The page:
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Rent Deal Saves Downtown Dance Studio

A ballet class at Dance New Amsterdam, a 28-year-old nonprofit that was in danger of closing before reaching a rent deal in May 2012.
A ballet class at Dance New Amsterdam, a 28-year-old nonprofit that was in danger of closing before reaching a rent deal in May 2012.
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Mark Stephen Kornbluth

TRIBECA — Dance New Amsterdam isn't going anywhere.

The Downtown dance studio, which has been living under the threat of eviction for the past three years, has reached a deal with its landlord to reduce its rent and signed a new 10-year lease two weeks ago, the studio's leader said.   

"We feel much better, and we see the future looking brighter," said Kate Peila, the studio's executive and artistic director.

The deal will save Dance New Amsterdam at least $4 million over the next 10 years, allowing the studio to keep its 25,000-square-foot space at 280 Broadway, the landmarked Sun Building, Peila said.

After years of negotiations assisted by elected officials including State Sen. Daniel Squadron, Dance New Amsterdam finally came to an agreement with Fram Realty, which leases the city-owned space to the studio.

The deal restructures Dance New Amsterdam's hundreds of thousands of dollars of debt, mitigates rent increases that would have skyrocketed to nearly $90,000 a month by 2020 and reduces the amount of property taxes the studio must pay, Peila said. She declined to provide the specifics of the deal.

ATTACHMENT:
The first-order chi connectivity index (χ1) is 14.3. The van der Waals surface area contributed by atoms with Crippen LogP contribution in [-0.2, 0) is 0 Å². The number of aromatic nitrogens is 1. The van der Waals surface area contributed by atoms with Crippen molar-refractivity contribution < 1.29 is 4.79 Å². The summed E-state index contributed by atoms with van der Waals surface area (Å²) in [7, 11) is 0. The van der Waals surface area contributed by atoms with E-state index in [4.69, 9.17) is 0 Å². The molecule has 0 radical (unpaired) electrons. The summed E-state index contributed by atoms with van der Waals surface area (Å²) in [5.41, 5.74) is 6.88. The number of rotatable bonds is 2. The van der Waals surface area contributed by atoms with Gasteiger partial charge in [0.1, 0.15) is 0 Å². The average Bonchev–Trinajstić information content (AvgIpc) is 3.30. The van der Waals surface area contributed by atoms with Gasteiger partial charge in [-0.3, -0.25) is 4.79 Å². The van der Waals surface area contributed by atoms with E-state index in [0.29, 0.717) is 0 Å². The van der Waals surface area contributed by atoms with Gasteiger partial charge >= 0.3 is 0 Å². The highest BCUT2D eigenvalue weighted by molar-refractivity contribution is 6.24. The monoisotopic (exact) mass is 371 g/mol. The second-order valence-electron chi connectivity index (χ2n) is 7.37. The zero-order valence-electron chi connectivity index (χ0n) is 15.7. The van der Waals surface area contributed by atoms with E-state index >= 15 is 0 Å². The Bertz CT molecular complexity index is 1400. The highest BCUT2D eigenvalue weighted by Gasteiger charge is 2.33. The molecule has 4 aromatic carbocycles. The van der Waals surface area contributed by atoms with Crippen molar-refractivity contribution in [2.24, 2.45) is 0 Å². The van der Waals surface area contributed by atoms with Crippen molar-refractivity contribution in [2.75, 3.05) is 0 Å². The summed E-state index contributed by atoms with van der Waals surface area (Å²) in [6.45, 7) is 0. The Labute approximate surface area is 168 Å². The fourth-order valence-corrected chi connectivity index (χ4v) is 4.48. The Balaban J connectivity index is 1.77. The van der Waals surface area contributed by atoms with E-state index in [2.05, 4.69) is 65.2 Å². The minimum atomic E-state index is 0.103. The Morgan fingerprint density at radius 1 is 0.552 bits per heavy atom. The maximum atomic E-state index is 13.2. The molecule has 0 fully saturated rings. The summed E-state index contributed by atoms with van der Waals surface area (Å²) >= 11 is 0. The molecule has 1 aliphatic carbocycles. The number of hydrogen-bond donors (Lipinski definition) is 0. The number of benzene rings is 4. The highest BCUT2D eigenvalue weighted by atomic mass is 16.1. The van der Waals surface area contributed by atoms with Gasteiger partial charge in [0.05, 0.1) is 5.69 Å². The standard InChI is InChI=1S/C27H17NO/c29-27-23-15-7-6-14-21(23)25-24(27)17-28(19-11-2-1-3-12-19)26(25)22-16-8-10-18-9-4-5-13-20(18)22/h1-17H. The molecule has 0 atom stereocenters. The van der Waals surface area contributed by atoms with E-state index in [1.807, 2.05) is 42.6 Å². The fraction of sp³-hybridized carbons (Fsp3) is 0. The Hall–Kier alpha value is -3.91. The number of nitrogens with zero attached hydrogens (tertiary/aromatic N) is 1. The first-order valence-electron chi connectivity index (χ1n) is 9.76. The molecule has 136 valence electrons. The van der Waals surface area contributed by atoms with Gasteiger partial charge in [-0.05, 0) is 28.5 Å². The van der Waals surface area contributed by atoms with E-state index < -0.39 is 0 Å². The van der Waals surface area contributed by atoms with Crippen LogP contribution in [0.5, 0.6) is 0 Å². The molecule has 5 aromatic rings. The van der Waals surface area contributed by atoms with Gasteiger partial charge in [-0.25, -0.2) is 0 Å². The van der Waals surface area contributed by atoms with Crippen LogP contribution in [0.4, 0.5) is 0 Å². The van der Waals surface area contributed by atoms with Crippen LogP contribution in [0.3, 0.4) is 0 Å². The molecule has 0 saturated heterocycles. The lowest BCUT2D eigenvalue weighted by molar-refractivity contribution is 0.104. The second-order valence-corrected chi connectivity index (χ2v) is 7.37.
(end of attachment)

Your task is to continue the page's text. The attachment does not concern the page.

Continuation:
Peila, Squadron and other local officials planned to announce the agreement at a press conference on Friday.

Ross Moskowitz, a lawyer representing Fram Realty, said in a statement that the real estate firm is pleased with the outcome.

"Our client came to the table looking for solutions and together, we found an arrangement that will allow [Dance New Amsterdam] to remain a key ingredient within Lower Manhattan’s cultural community," Moskowitz said.

Dance New Amsterdam, a 28-year-old nonprofit, moved Downtown in 2006 after renting the 280 Broadway space and building a 130-seat theater, six studios and two galleries using federal post-9/11 funding.

But delays in the construction and other issues led the studio to fall behind in its rent, which had reached an astronomical $68,945 per month by 2010.

The studio's new 10-year lease, with reduced rent, will allow Dance New Amsterdam to stop focusing on its past and start planning for the future, Peila said.

She has no shortage of ideas, from a mentoring program that supports entrepreneurial dancers to a partnership with the Bollywood dance and film industry. At its core, the studio will continue to provide affordable classes and rehearsal space for young dancers, who often have trouble finding a spot in the city's dwindling number of professional dance companies.

Peila also plans to tap into a new market of local workers, expanding classes that teach people to sit more comfortably in front of a computer and to stretch while still wearing their office clothes.

And some changes could be on the way to the studio's physical space as well, including a new library and resource center in the lobby, along with a possible health-food cart, Peila said.

Peila sees the new rent deal as a necessary step toward those future plans, but not the final one. Now that the studio is definitely staying open, Peila said she must focus on raising money to meet the studio's expenses, which are still significant.

This year alone, Dance New Amsterdam will spend $350,000 repairing floors, bathrooms and ventilation systems and maintaining high-tech equipment, Peila said.

"It feels good," she said of the deal, "but we have a lot more to go."